‘Reopening America’ transforms political map blue

Shown here is America’s mostly ‘red’ political map from the 2016 election.

WASHINGTON – President Trump’s decision in March to lift national emergency status related to the novel coronavirus pandemic in order to revive the nation’s economy likely led to his loss of the 2020 election and a massive change in political leanings for states that followed his advice earlier this year, according to experts who analyzed yesterday’s voting results.

That’s because Democratic ‘blue’ states who sided with health experts and maintained social distancing guidelines, sometimes months after the White House changed its policy, had less spread of the novel coronavirus even as they strained under troubled economies.

Meanwhile, Republican ‘red’ states that followed suit with the President have endured hundreds of thousands of deaths, staggering work performances, dubious economic gains, and growing resentment from citizens who have become fed up with the Commander-In-Chief and his allies because of loved ones they have lost and unique hardships they have faced living in areas that removed social distancing guidelines.

At issue has been the question of how much a smooth-running economy is worth lives, according to experts. The result, said UCLA sociologist Erica Stone, has been a ‘wave of blue’ that overran the country in yesterday’s presidential election as the political establishment that once supported Trump in early 2020 has ‘withered away’ due to impacts that the spreading coronavirus has had on their states, in which 80 percent of the population has been exposed to the disease and nearly one million perished since March.

“It’s a shame to weigh the value of human life over the value of the stock market, but it seems the gamble taken by the White House to push the economy forward during this crisis has backfired in many of those places that denied science and returned to ‘business as usual’ a little too eagerly and soon,” said Stone.

Although Stone admitted she can count on her hands the number of times she has left her Brentwood apartment for the grocery store since the pandemic began, and that both the economies and citizens of ‘blue’ states have endured their ‘own kind of hell’ pent up for months compared to compatriots in former ‘red’ states, the trade-off has been worth it.

“It’s just been my cat and I hunkered down in my living room for … oh, well, eight months or so,” said Stone. “Sure, it’s gotten a little lonely at times, and it pretty much sucks, but I hear a vaccine is imminent this fall … or maybe winter … definitely by spring 2021 … so all of this sacrifice won’t be for not!”

Meanwhile, Davy Jones, an electrical engineer from Little Rock said during an interview that he and other citizens of former ‘red’ states have been ‘disappointed’ that their communities were ravaged by such a great magnitude by the spread of the coronavirus compared to traditional ‘blue’ states, only to reach the same conclusions now in November that ‘those whiny, science-believing Democrats’ already did in March.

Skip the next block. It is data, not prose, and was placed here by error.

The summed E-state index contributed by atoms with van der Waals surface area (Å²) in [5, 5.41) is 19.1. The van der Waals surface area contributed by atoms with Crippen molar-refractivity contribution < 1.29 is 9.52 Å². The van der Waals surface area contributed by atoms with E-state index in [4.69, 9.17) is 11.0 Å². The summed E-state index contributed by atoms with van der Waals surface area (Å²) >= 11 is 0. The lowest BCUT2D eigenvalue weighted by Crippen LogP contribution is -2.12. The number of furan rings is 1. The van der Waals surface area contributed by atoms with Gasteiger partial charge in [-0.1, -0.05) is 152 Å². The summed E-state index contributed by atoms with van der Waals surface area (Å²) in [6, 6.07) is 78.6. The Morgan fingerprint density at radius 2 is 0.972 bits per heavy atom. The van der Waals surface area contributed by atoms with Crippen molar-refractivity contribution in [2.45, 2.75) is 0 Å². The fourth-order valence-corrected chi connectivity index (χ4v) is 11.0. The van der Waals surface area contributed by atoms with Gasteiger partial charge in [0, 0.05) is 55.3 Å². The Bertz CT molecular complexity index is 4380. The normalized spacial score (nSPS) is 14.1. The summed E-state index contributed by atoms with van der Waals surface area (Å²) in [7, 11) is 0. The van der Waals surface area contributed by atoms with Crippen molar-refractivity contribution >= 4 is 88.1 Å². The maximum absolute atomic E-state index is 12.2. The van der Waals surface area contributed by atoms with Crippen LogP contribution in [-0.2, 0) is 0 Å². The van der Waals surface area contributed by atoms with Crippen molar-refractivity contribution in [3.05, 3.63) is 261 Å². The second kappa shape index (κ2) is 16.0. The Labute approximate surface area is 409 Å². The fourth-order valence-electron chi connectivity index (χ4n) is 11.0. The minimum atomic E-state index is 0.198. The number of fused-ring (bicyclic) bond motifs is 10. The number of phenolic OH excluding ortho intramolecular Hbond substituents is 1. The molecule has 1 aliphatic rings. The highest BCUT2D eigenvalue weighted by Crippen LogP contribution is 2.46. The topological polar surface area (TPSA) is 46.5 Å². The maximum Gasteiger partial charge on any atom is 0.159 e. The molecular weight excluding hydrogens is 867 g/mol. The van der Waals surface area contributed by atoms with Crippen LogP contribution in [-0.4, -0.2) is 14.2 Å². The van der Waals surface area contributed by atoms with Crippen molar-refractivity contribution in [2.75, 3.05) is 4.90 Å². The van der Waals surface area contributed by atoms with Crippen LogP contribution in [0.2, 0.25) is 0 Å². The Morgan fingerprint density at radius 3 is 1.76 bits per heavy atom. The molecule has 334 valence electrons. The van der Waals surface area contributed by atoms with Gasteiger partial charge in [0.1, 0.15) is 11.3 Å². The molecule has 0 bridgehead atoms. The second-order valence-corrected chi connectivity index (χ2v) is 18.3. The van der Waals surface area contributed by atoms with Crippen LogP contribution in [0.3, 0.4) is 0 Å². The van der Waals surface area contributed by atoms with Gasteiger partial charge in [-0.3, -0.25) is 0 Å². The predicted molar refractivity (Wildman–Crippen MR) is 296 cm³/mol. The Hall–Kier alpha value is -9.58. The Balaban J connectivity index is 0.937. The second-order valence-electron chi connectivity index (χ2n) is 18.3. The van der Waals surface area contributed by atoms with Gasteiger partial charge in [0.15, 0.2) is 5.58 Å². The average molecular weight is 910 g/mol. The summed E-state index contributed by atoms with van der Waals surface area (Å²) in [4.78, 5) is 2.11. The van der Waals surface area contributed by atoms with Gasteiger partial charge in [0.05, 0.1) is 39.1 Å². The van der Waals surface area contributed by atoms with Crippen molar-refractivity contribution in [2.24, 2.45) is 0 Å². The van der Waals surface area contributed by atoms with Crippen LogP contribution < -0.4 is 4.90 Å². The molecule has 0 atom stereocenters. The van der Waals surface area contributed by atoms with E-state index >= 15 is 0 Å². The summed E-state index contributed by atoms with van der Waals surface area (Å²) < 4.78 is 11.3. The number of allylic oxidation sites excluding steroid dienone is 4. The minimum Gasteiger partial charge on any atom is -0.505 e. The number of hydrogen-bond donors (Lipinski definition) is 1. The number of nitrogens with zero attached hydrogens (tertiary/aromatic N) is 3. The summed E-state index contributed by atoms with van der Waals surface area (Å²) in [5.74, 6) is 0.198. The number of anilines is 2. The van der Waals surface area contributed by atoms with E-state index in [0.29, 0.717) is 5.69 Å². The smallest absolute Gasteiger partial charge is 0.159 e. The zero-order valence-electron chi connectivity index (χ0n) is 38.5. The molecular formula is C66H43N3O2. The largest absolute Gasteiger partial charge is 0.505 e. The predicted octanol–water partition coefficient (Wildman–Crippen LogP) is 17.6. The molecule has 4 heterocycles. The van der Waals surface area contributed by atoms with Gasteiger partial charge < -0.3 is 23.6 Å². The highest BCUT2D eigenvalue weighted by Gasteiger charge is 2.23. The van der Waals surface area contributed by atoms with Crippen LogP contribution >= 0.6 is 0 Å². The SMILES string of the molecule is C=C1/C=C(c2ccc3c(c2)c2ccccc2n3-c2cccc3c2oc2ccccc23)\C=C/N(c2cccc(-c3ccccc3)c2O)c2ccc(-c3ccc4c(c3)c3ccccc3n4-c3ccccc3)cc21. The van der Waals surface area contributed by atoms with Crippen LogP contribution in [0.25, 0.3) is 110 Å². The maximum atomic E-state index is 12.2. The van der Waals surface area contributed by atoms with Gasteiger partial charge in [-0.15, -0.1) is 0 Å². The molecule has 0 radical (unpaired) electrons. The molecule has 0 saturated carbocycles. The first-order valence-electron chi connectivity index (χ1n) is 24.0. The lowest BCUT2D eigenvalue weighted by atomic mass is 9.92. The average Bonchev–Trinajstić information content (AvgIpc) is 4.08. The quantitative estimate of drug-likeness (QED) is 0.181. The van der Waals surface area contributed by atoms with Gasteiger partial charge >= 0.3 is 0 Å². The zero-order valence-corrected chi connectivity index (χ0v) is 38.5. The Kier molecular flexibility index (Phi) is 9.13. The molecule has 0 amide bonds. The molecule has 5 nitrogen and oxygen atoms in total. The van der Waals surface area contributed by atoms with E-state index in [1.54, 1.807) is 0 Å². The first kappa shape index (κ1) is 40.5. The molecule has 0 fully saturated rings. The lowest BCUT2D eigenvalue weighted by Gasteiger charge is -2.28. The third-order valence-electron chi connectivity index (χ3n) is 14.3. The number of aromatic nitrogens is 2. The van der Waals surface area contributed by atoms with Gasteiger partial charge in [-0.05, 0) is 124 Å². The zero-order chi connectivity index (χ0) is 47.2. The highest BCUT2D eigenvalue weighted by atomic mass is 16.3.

Shown here is America’s mostly ‘blue’ political map after Tuesday’s election.

“Stock is up for the company I work for, which helped my shares recover and will allow me to retire in five years instead of seven,” said Jones. “But … my son nearly died from a fever in June, the scariest experience in my life, and I lost my grandmother, and they’re talking about layoffs anyway. It seems like there is a cost-benefit issue no matter how this pandemic is managed, since the spread of this virus is inevitable. Still, I’m not sure Trump’s advice to the nation in spring would have been my own if I had been in his shoes, since it seemed to go against science, and maybe even economics.

“In my opinion, stronger protections for workers and caregivers would have done more to help us slug through this economy than bailouts to corporations and golden parachutes for their executives.”

While the political fallout for the President over his handling of the coronavirus ended his political career, he said during a virtually rally to announce his defeat on Wednesday that he was not sure in hindsight if he would have acted any differently.

“You need to make choices in tough times,” said Trump, coughing from a quarantined White House during his televised Zoom call to the nation. “I decided to give Americans the economic freedom to move forward when they needed hope. I guess some people didn’t like my deal, so they decided to move forward without me.

“So, that’s it. Adios. As soon as I get over this cold, I’m flying to Mar-a-Lago to go golfing.”

Leslie Taylor, Nov. 4, 2020



Categories: Environment & Health

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